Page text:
29. ^ Wallace, Ed (December 13, 2008). "Detroit: The Real Battle Is Politics". Businessweek. 
  30. ^ "“Bob Corker – The Senator from Nissan” –Paul Krugman". Auto Racing Daily. December 15, 2008. Retrieved 2009-02-21. 
  31. ^ Amie Parnes, Glenn Thrush (January 12, 2009). "Land Mines Ahead At Clinton Confirmation". CBS news (The Politico). 
  32. ^ "Corker replaces Martinez as ranking member on Senate Aging Committee". McKnight's Long Term Care News. September 24, 2009. Retrieved 2010-01-08. 
  33. ^ "U.S. senator slams 'parasitic' Canada over drug prices". CBC News. October 1, 2009. 
  34. ^ CRITTENDEN, MICHAEL R. (FEBRUARY 12, 2010). "Corker Willing to Be Lone GOP Vote on Financial Overhaul". Wall Street Journal. 
  35. ^ a b PALETTA, DAMIAN (FEBRUARY 12, 2010). "Republican Breaks Rank on Finance Bill". Wall Street Journal. 
  36. ^ Flory, Josh (February 15, 2010). "Corker talks reform at UT". Knoxville News Sentinel. 
  37. ^ Pearlstein, Steven (February 24, 2010). "Senators, finally, near an attractive deal on financial regulation". Washington Post. 
  38. ^ HARWOOD, JOHN (March 14, 2010). "A Brief, but Failed, Pass at Bipartisanship". The New York Times. 
  39. ^ "Unemployment Benefits to Expire Sunday After Senate Stalemates On Extension". Fox News. February 27, 2010. 
  40. ^ "Elections Jolted GOP Main Street Group", Roll Call, Nicole Duran, December 6, 2006.
  41. ^ Bluey, Robert B. (12-06-2006). "Pathetic Moderates Resort to Lying". The Right Angle @ 
  42. ^ "Director: Corker Won't Join Main Street Group", Roll Call, Nicole Duran, December 11, 2006.
  43. ^ Corker campaign website, issues
  44. ^ Knoxville News Sentinel, Scott Barker, June 30, 2006.
  45. ^ "Bob Corker (R-Tenn.) | Tracking where senators stand on climate legislation". Grist. Retrieved 2009-12-07. 
  46. ^ a b c GOP Senate candidates conclude debates ahead of August 3 primary, The Commercial Appeal, Richard Locker, July 17, 2006.
  47. ^ National right to life supports corker, but state affiliate does not, The Commercial Appeal by the Associated Press, August 8, 2006.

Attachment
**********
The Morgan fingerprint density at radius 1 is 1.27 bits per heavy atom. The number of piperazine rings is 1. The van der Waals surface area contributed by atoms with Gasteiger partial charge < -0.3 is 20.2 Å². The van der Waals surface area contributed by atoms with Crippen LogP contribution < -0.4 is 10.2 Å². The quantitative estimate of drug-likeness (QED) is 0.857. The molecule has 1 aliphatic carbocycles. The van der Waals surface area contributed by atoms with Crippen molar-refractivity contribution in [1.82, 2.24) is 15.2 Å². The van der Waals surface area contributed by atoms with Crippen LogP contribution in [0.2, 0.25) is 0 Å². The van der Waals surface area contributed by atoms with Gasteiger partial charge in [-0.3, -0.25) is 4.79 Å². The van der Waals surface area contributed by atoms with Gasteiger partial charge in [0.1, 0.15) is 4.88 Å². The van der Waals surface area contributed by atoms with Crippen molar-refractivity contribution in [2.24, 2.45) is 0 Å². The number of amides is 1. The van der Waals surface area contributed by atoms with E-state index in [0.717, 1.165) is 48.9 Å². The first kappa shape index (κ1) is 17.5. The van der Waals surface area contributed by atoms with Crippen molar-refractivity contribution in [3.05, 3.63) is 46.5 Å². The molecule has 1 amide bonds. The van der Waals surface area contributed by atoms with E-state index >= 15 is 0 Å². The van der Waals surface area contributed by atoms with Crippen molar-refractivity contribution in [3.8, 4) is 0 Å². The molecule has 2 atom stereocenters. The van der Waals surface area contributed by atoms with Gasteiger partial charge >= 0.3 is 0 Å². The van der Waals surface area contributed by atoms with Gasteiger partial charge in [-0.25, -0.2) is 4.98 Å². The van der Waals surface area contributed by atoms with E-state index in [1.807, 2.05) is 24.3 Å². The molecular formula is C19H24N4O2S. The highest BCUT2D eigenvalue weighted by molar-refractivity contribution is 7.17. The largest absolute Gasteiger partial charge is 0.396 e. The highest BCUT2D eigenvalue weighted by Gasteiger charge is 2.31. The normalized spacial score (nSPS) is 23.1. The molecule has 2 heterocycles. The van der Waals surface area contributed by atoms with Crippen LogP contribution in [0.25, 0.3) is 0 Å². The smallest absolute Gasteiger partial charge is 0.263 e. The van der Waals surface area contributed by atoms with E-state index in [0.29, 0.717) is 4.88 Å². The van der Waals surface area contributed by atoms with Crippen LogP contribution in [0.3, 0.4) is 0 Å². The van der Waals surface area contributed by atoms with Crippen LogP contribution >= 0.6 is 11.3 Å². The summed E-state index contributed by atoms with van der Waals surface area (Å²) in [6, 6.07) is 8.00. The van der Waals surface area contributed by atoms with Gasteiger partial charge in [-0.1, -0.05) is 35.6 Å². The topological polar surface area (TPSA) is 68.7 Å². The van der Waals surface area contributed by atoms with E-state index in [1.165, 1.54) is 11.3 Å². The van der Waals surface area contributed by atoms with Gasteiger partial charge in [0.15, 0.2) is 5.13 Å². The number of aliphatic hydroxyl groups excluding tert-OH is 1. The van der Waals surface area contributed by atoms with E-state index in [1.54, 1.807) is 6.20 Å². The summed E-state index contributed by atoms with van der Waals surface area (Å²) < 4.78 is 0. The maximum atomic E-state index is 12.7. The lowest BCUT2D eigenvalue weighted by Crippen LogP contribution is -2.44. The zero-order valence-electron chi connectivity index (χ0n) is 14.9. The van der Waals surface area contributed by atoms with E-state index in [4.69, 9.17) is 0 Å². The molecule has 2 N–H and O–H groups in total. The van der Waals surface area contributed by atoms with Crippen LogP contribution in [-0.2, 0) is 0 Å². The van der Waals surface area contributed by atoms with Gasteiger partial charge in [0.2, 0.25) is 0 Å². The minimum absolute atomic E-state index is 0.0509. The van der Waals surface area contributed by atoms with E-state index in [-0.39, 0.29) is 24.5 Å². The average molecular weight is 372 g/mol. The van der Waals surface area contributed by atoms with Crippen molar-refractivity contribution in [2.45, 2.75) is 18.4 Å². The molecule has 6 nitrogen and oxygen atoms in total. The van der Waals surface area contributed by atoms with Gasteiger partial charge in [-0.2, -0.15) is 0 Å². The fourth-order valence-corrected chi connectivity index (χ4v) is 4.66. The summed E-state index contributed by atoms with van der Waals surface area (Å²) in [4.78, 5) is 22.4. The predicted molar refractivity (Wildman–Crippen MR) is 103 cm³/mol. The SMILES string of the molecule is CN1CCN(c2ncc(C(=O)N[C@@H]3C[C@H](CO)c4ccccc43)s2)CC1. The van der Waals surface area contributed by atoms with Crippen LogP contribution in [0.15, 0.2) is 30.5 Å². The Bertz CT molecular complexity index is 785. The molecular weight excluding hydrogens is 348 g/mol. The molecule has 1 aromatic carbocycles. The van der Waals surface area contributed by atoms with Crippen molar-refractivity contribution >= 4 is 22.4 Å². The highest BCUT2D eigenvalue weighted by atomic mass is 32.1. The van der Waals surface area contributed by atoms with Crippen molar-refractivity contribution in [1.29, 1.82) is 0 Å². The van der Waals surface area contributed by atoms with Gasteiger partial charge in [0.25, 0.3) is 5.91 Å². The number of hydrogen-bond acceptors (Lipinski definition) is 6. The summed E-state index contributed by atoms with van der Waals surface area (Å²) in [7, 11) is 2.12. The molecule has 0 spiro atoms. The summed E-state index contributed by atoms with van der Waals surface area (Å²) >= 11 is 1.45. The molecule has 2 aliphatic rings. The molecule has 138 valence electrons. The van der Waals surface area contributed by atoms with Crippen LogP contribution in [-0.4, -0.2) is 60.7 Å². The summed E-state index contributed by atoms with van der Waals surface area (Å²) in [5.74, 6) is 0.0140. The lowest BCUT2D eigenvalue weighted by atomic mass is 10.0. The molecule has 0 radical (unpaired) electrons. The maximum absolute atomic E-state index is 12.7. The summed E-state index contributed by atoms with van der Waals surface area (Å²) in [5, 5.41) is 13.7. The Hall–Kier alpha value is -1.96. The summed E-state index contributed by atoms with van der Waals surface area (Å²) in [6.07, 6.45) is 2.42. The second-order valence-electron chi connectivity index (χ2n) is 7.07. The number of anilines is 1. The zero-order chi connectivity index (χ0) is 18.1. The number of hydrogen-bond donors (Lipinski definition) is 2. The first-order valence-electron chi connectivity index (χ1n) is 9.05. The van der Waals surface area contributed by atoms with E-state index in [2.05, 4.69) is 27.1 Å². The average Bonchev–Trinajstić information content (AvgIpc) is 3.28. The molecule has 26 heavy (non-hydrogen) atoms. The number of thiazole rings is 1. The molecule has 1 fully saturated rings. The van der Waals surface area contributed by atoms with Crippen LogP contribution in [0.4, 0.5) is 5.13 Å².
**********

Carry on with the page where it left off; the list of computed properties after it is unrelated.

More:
48. ^ Humphrey, Tom (June 3, 2008). "McCain enlists state's GOP stalwarts for help". Knoxville News Sentinel. 
  49. ^ "Corker Comments On National, State Elections". Chattanooga Times Free Press. November 5, 2008. Retrieved 2008-11-15. 
  50. ^ 2008 Votes by State Delegation Retrieved on 2009-04-13.
  51. ^ "2009 VOTE RATINGS". National Journal. Feb. 27, 2010. 
  52. ^ "Sen. Corker: This Vote is Not about Wall Street". October 1, 2008. 
  53. ^ South, Todd (December 2, 2009). "30,000 troops; pullback in 2011". Chattanooga Times Free Press. Retrieved 2010-01-08. 
  54. ^ Flessner, Dave (Aug. 26, 2009). "U.S. to be in Afghanistan for 'at least a 10 years'". Chattanooga Times Free Press. The Associated Press. 
  55. ^ a b c d e f Old lawsuit back to haunt Corker in race, The Commercial Appeal, Marc Perrusquia and Richard Locker, August 20, 2006.
  56. ^ a b c Land sale predates Corker as mayor, But road to Wal-Mart on site prompts questions of conflict, Marc Perrusquia, The Commercial Appeal, September 18, 2006.
  57. ^ Suit settlement aids Corker and nonprofit, by Marc Perrusquia, The Commercial Appeal, October 26, 2006
  58. ^ a b Commercial Appeal : Memphis News, Business, Homes, Jobs, Cars, & Information
  59. ^ a b c d e Corker saw to interests in 'blind' trust, records show, by Marc Perrusquia, The Commercial Appeal, October 11, 2006
  60. ^ Official election results

External links

Political offices
Preceded by
Jon Kinsey
Mayor of Chattanooga
Succeeded by
Ron Littlefield
United States Senate
Preceded by
Bill Frist
United States Senator (Class 1) from Tennessee
2007 – present
Served alongside: Lamar Alexander
United States order of precedence
Preceded by
Jim Webb
United States Senators by seniority
Succeeded by
Claire McCaskill
Representatives to the 110–111th United States Congresses from Tennessee (ordered by seniority)
110th Senate: L. Alexander | B. Corker House: B. Gordon | J. Duncan, Jr. | J. Tanner | Z. Wamp | J. Cooper | M. Blackburn | L. Davis | S. Cohen | D. Davis
111th Senate: L. Alexander | B. Corker House: B. Gordon | J. Duncan, Jr. | J. Tanner | Z. Wamp | J. Cooper | M. Blackburn | L. Davis | S. Cohen | P. Roe